The War years (1939 - 1945)

  • A time of opportunity and knocks

    Then came the War. Always one to look for the positive, Dr Casson felt that, just as the Great War had precipitated the establishment of Occupational Therapy in Canada and the United States, this war might raise the importance of OT in Britain. She was right. Representatives of the Services and the Ministry of Health became regular visitors to Dorset House and the Allendale Curative Workshop, all showing particular interest in woodworking exercises, gardening and heavy basketry. Service men and women likewise came to dominate the Wartime patient list, as promotional ciné film for the School and OT (housed in the Archive) shows.

    Dr Casson was suddenly asked if Dorset House could train large numbers of Occupational Therapists to help staff hospitals all over Britain and on the Front itself. Although the spirit was willing, the body of Dorset House was weak. Bristol became the target for German bombers and the School was forced literally to go underground, with classes moving into the cellars. Finally, it became impossible for the School to carry on in its present location. Patients were dispersed and the ten remaining students were sent home and taught by correspondence whilst new premises were sought. Finances were at their lowest ebb -everything had been invested in expansion- and the School was on the verge of closing. At the eleventh hour, a temporary loan plus a generous gift from the Lord Mayor's Air Raid Distress Fund -coupled with the offer of new premises from the Ministry of Health- saved the day. The School was off to Bromsgrove.

    Bromsgrove

    Dr Shepherd of Barnsley Hall Hospital, Bromsgrove, Worcestershire welcomed Dorset House students and staff to join his hospital, which had been created as part of the Wartime Emergency Medical Service (EMS). For a time, Dorset House was the only surviving School of Occupational Therapy in the UK and staff were aware that they played an important role promoting OT to a string of visitors and would-be champions.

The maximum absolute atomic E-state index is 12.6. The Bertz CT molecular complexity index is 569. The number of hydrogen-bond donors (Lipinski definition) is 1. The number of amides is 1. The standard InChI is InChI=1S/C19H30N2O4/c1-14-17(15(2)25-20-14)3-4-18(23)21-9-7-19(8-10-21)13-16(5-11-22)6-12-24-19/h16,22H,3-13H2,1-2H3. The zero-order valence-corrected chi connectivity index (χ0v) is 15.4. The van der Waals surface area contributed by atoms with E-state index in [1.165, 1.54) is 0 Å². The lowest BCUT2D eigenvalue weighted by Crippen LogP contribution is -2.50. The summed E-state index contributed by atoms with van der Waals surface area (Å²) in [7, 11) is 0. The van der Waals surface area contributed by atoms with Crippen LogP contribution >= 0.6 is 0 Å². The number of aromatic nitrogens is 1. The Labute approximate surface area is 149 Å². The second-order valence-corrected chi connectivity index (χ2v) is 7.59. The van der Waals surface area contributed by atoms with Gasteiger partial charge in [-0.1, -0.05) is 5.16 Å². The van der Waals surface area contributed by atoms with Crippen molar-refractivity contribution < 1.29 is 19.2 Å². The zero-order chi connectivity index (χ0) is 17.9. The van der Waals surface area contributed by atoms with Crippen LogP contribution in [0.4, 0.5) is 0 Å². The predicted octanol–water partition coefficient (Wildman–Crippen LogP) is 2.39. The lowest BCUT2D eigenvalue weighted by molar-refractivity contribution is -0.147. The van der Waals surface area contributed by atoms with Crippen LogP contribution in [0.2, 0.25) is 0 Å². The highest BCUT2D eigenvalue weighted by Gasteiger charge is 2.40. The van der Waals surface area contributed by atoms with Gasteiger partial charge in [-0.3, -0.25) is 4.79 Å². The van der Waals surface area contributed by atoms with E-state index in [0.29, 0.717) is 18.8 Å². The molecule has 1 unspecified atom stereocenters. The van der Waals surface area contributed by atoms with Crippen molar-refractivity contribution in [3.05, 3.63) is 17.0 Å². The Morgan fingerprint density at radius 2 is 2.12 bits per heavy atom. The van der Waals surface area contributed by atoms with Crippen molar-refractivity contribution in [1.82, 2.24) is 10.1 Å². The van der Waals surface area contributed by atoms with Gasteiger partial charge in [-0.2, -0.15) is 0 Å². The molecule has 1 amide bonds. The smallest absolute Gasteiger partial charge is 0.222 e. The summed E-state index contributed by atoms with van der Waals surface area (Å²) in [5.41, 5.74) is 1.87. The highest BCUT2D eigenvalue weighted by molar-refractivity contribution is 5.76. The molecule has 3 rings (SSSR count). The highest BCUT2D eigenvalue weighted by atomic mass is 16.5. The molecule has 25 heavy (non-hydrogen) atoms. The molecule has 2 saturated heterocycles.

One major development at this time was the establishment of Auxiliary courses. The Ministry of Health was keen that the School should run training courses to ensure a rapid supply of workers for other hospitals. Some training was offered to established professionals (nurses, teachers, physiotherapists). Other candidates without qualifications were offered brief courses to enable them to act as Auxiliaries to better-qualified colleagues. Students entered every quarter for a six month programme. The programme was widely marketed (the Archive contains the text of a promotional piece from a 1943Woman's Own!) and over 200 candidates were trained in this way, with nearly 80 students (known as "up-graders") subsequently returning to complete the Diploma. Meanwhile, the full 30-month course continued in the background, and by 1945 over 200 long-term candidates had successfully completed the diploma.

    One of the highlights of the Bromsgrove years was the visit of the Princess Royal, who met with Dr Shepherd and the students. With the end of the War, so came the end of Dorset House at Bromsgrove. The EMS Hospital was to close and the expanded School had outgrown its old Bristol premises. Once again, Dorset House was on the move.